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 Article of Interest - Vision

HealthWorld OnlineAustralian Bionic Eye Gives Hope to Blind
from Health World Online, August 29, 2002
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SYDNEY, Australia, Aug 29, 2002 (United Press International via COMTEX) -- Australian researchers have announced they are developing a bionic eye that could return some sense of sight to blind people with hereditary degenerative diseases of the retina.

It is an advance that could do for the blind what the cochlear implant has done for the profoundly deaf, the researchers said.

The team, from the University of New South Wales and the University of Newcastle, has been working on the project since 1997. They said they are near to finding a way to replace the function of the damaged part of the eye.

Project leader Nigel Lovell told United Press International that trials of the device on sheep have evoked brainwaves consistent with vision.

"It shows we're heading in the right direction," he said.

The retina consists of a layer of light-sensitive nerve cells on the back of the eyeball. In a normal functional eye, a spot of light cast upon the retina triggers what the scientists call a "cascade of physiological events." This culminates in an electrochemical signal that spreads from retinal nerve cells, traveling along the optic nerve to the vision centers of the brain for interpretation.

In a diseased eye, the cascade no longer occurs, so there is no electrochemical signal to the brain.

Researchers have found the electrochemical signal can be initiated by delivering an electronic pulse to the appropriate nerve cells. That is what the bionic eye would do.

It would replace the eye lens with a capsule the size of a dime holding a microchip linked by platinum wires to the retina. The chip would receive pictures radioed from a tiny camera attached to a pair of glasses. Signals reaching the retina would produce 100 points of light, 10 rows wide and 10 columns deep, creating a pixilated image like those shown on television reports where a person's identity needs to be concealed.

"Down the road, it sounds pretty exciting," Robyn Richards, president of Retina Australia, told UPI. "I don't want people to get false hope, but the bionic eye could one day make a big difference to totally blind people."

Retina Australia is a voluntary organization that provides scientific research and support to people and families affected by retinal degenerative diseases.

An estimated 10 million Americans suffer from blinding eye diseases, such as macular degeneration and retinitis pigmentosa. The degeneration is gradual, typically starting with night blindness, then progressing to tunnel vision and then complete blindness.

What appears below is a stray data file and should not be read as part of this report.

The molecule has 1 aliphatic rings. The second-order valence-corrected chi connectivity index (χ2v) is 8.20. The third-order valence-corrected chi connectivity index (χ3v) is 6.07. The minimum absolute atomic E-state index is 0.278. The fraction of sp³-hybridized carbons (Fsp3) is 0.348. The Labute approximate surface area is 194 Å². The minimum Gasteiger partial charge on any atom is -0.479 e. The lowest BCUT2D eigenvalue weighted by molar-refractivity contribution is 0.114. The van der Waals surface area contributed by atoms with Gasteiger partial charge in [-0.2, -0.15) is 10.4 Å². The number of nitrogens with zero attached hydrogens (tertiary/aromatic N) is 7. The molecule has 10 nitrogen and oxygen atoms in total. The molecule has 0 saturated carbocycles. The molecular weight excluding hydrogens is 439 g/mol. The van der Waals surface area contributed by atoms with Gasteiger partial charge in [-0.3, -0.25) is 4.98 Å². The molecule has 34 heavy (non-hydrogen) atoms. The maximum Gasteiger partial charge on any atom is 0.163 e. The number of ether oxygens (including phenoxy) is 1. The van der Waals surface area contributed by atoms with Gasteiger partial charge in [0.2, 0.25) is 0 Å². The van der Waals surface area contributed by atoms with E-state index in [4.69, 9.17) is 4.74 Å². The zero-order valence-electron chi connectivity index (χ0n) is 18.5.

People with the affliction also suffer sleeping disorders due to their inability to discern light from dark. To date, there is no cure or treatment.

In the United States, a parallel effort has been under way to develop an artificial vision system. Led by ophthalmologist Alan Chow of Chicago, it involves implanting a computer chip into the retina.

Lovell is keen to distance himself from the American device, however.

"The big difference is that in our bionic eye, the camera is outside the body," he said. "We don't believe Dr. Chow's invention will work because it is not bio-compatible. The body is a corrosive place and the electronics won't survive long. What's more, once the device inside the eye, if there are any problems, it will be impossible to extract it safely."

Lovell said the bionic eye will not restore perfect vision but could improve a patient's quality of life. As a start, he said, it would allow patients to discern night from day, probably relieving them of sleeping disorders.

In addition, patients might be able to detect movement and objects, which would help them get around without bumping into things. It might even be possible to read very large print in some cases.

It will be some time -- perhaps 5 years -- before the bionic eye will be commercially available, Lovell said. The next step is to test the device by implanting electrodes inside a person's eye for a day or so and recording what happens.

Lovell relates development of the device to cochlear implants. The first devices were not that successful, he said, and it was 20 years before Cochlear Ltd., a Sydney company, was able to put the device inside the human body.

The cochlear implants remain controversial. Last month, the U.S. Food and Drug Administration reported at least 25 cases of bacterial meningitis had been diagnosed worldwide among patients with the ear implants.

Richards, who has been legally blind since she was 38 -- after being diagnosed with retinitis pigmentosa at 33 -- said she hopes the research bears fruit.

"It will be great when it comes," she said, "but it would be dangerous for people like myself to get our hopes up too much at this stage."

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